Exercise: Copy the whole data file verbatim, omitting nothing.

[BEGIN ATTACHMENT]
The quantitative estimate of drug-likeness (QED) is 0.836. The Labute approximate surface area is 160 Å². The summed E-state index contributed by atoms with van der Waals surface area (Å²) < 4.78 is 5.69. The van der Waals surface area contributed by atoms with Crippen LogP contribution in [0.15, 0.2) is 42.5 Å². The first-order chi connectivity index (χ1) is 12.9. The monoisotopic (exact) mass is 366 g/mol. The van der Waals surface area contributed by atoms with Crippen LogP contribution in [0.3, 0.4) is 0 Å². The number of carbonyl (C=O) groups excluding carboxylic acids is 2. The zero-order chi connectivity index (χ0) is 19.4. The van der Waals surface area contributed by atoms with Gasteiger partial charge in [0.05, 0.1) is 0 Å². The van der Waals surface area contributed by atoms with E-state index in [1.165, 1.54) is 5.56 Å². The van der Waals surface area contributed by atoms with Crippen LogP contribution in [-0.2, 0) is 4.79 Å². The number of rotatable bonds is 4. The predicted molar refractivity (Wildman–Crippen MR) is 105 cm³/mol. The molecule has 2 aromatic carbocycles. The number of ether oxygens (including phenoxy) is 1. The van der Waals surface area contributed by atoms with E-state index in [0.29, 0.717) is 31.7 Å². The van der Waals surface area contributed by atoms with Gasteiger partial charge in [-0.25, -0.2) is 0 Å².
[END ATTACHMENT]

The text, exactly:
The quantitative estimate of drug-likeness (QED) is 0.836. The Labute approximate surface area is 160 Å². The summed E-state index contributed by atoms with van der Waals surface area (Å²) < 4.78 is 5.69. The van der Waals surface area contributed by atoms with Crippen LogP contribution in [0.15, 0.2) is 42.5 Å². The first-order chi connectivity index (χ1) is 12.9. The monoisotopic (exact) mass is 366 g/mol. The van der Waals surface area contributed by atoms with Crippen LogP contribution in [0.3, 0.4) is 0 Å². The number of carbonyl (C=O) groups excluding carboxylic acids is 2. The zero-order chi connectivity index (χ0) is 19.4. The van der Waals surface area contributed by atoms with Gasteiger partial charge in [0.05, 0.1) is 0 Å². The van der Waals surface area contributed by atoms with E-state index in [1.165, 1.54) is 5.56 Å². The van der Waals surface area contributed by atoms with Crippen LogP contribution in [-0.2, 0) is 4.79 Å². The number of rotatable bonds is 4. The predicted molar refractivity (Wildman–Crippen MR) is 105 cm³/mol. The molecule has 2 aromatic carbocycles. The number of ether oxygens (including phenoxy) is 1. The van der Waals surface area contributed by atoms with E-state index in [0.29, 0.717) is 31.7 Å². The van der Waals surface area contributed by atoms with Gasteiger partial charge in [-0.25, -0.2) is 0 Å².